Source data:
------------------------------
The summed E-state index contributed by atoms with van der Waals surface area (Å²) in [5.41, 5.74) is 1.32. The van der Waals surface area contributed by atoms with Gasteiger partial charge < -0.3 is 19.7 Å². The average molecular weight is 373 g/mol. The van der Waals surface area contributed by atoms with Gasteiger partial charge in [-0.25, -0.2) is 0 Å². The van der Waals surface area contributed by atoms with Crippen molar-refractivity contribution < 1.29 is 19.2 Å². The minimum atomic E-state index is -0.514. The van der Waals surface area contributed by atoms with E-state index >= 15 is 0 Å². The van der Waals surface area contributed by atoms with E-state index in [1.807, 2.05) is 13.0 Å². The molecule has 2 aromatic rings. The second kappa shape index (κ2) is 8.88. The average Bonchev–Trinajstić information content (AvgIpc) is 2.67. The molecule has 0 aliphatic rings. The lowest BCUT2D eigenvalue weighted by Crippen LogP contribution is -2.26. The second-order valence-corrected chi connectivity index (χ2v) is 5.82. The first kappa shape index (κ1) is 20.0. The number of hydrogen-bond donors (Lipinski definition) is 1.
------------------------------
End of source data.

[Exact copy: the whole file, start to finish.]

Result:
The summed E-state index contributed by atoms with van der Waals surface area (Å²) in [5.41, 5.74) is 1.32. The van der Waals surface area contributed by atoms with Gasteiger partial charge < -0.3 is 19.7 Å². The average molecular weight is 373 g/mol. The van der Waals surface area contributed by atoms with Gasteiger partial charge in [-0.25, -0.2) is 0 Å². The van der Waals surface area contributed by atoms with Crippen molar-refractivity contribution < 1.29 is 19.2 Å². The minimum atomic E-state index is -0.514. The van der Waals surface area contributed by atoms with E-state index >= 15 is 0 Å². The van der Waals surface area contributed by atoms with E-state index in [1.807, 2.05) is 13.0 Å². The molecule has 2 aromatic rings. The second kappa shape index (κ2) is 8.88. The average Bonchev–Trinajstić information content (AvgIpc) is 2.67. The molecule has 0 aliphatic rings. The lowest BCUT2D eigenvalue weighted by Crippen LogP contribution is -2.26. The second-order valence-corrected chi connectivity index (χ2v) is 5.82. The first kappa shape index (κ1) is 20.0. The number of hydrogen-bond donors (Lipinski definition) is 1.